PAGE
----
Have you had students that were labeled “Honors” or “Co-taught” and felt that they were extremely misplaced? In education we are taught to differentiate to all learners, but yet we have oversized classrooms and student learning levels that are inaccurate. After researching personalized learning this week, it makes me wonder why haven’t teachers done this sooner?
One reason for schools to feel hesitant is due to parent and teacher support. According to Garrity and Burris (2007), parents were afraid that detracking would watering-down material for advanced students, but too rigorous for the lower tracked students. After successfully building a detracked 9th grade, and beginning on the 10th grade, teachers were putting in professional development hours to learn how to help students go from dependent to independent learning. This led to teachers working more on how to differentiate and personalize instruction for students, while also creating the same mentality for staff development. By revamping Rockville Center to become more individualized for students, the percentage of students receiving the International Baccalaureate diploma increased from 30% in the 1990s to 68% in 2009, which was the first group to be detracked in the school. The article explains that removing the label of the course and allowing students to personalize their learning resulted in students exceeding beyond their previously labeled track.
According to Culatta’s (2013) Tedx Talk, we cannot use technology to recreate what we already have in the classroom. We aren’t going to use a smart board to only write on, because that’s what a chalkboard did before this technology existed. I couldn’t help but think how often we have something new in education, but yet we do not fulfill its purpose. Garrity and Burris (2007) explained that teachers needed training for personalized instruction to ensure that curriculum was rebuilt. This provided a catalog of differentiated lessons for all learners when the students themselves were ready, not when the past pacing guides told us the students would be ready.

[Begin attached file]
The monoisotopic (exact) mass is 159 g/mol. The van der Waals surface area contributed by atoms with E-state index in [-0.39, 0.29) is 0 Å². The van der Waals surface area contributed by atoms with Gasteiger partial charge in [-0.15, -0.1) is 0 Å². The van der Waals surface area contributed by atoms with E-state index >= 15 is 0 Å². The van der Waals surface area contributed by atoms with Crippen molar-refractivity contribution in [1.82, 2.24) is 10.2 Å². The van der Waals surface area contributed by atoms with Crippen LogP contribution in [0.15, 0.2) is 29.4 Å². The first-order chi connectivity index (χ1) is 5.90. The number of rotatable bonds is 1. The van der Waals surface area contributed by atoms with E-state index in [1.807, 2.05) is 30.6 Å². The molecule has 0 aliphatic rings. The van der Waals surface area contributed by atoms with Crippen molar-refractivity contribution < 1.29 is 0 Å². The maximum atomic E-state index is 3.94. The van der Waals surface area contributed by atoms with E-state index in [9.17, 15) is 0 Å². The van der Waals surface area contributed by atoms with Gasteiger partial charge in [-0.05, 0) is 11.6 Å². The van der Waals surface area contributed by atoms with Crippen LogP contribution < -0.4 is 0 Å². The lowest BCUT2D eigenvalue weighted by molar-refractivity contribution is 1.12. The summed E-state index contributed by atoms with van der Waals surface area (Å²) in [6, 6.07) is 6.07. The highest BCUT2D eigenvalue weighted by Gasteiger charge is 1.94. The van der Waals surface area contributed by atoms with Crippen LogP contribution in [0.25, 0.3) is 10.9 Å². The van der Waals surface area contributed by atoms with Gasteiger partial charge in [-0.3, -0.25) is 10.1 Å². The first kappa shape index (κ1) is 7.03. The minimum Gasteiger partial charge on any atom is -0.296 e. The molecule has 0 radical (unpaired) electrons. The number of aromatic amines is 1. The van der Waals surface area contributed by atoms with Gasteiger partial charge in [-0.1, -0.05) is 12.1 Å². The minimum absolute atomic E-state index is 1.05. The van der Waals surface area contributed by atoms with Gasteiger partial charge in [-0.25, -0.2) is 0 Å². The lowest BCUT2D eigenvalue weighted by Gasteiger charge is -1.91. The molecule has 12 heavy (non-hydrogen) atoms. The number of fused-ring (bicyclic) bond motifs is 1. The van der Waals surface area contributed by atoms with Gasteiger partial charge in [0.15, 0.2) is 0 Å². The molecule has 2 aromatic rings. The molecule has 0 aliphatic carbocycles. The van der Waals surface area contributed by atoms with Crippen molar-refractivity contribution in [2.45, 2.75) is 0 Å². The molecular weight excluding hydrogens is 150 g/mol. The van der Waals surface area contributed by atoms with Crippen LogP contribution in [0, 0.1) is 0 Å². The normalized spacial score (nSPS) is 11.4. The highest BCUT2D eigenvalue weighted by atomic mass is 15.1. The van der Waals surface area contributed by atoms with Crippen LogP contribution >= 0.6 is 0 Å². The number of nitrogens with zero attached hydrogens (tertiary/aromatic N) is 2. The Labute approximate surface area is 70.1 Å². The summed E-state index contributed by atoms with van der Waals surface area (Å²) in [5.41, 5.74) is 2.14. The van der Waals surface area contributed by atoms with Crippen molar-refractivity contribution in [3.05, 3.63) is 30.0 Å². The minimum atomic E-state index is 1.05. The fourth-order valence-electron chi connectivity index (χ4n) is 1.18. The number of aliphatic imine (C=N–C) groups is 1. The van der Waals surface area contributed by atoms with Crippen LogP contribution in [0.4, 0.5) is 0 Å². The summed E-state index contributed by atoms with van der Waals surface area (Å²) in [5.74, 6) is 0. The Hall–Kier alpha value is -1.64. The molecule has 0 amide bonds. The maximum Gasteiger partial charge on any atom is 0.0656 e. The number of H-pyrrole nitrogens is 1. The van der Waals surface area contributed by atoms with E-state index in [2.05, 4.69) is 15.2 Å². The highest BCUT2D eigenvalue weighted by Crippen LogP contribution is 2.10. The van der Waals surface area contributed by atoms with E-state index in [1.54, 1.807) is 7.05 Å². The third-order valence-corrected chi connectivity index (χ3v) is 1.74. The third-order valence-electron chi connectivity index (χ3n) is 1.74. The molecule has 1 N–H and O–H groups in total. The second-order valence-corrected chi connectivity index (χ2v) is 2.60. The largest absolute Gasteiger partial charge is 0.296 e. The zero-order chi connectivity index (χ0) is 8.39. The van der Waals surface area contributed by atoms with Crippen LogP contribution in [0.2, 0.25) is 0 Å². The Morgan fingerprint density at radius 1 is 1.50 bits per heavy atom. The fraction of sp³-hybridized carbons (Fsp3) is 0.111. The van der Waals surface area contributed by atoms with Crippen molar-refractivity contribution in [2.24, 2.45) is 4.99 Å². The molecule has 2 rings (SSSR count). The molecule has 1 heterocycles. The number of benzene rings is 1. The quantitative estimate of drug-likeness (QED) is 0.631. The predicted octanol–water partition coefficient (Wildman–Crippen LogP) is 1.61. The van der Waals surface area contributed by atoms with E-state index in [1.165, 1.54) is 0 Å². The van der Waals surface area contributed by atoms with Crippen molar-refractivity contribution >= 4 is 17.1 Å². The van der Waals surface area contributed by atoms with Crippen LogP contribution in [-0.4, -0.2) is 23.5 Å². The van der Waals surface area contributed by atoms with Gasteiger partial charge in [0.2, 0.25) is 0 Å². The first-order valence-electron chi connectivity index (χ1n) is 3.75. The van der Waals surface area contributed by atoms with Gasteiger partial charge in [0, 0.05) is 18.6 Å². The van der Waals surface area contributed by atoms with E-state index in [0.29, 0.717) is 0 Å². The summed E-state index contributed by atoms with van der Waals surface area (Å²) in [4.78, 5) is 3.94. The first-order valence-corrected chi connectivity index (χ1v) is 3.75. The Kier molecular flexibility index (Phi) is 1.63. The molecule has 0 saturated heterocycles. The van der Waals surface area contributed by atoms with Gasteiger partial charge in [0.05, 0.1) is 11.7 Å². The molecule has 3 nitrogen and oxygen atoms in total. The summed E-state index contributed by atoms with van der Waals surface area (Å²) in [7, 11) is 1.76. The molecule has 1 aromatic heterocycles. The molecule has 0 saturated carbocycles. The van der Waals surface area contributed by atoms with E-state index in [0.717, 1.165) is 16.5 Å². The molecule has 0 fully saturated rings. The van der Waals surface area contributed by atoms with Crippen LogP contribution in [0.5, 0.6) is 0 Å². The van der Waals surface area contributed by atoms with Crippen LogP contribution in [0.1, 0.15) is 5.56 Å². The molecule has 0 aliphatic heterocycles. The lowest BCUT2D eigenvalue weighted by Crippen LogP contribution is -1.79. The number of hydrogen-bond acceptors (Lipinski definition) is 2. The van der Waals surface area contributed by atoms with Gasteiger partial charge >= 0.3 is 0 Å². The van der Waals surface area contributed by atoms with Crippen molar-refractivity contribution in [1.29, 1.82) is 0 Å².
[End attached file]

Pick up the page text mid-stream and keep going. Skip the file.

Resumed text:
Within Cullatta’s (2013) talk it explains how students are given their daily plan by looking at a screen just like you would check our flight at an airport. Towards the end of the class students answer a few questions to help develop a new plan for them the next day. As teachers we use exit slips often to get feedback for where students are at from the days lesson, but do we individualize for their specific needs? Isn’t the point for exit slips to help provide feedback? Yet how are we as teachers able to help the student continue at their own pace when we are moving on because it is day two?
Childress and Benson (2014) express in their article, Personalized Learning for Every Student Every Day, that student learning experiences should be tailored to their personal needs, skills, etc. so the students take ownership of their learning. The article explains that a school in Silicon Valley, California partnered with Khan Academy to create personalized math curriculum for each student. When most people think of their math class, they believe it is a teacher standing up front lecturing about formulas and the students working to memorize them for an upcoming test. This school decided to create a blended math model that had the teacher present a topic, then students used technology with an individualized plan filled with exercises to help see what the student should do next. Students could receive feedback, and adjust accordingly through Kahn Academy or by one-on-one tutoring. Based on student feedback the school opened a “Tutoring Bar” because the students wanted to ask more questions to continue their own learning path.
As a maker and a math teacher, shouldn’t we focus on repurposing the lessons that we have with the technology at our fingertips to create a learning environment suited for each individual? We must use the feedback from research, students, and educators in order to benefit the ones that matter most, our students.
Childress, S., & Benson, S. (2014). Personalized Learning for Every Student Every Day. Phi Delta Kappan, 95(8), 33-38. doi:10.1177/003172171409500808
Garrity, D. T., & Burris, C. C. (2007). Personalized Learning in Detracked Classrooms. School Administrator, 64(8), 10-16.
Reimagining Learning: Richard Culatta at TEDxBeaconStreet. (2013, January 10). Retrieved June 2, 2016, from TEDx Talks,http://tedxtalks.ted.com/video/Reimagining-Learning-Richard-Cu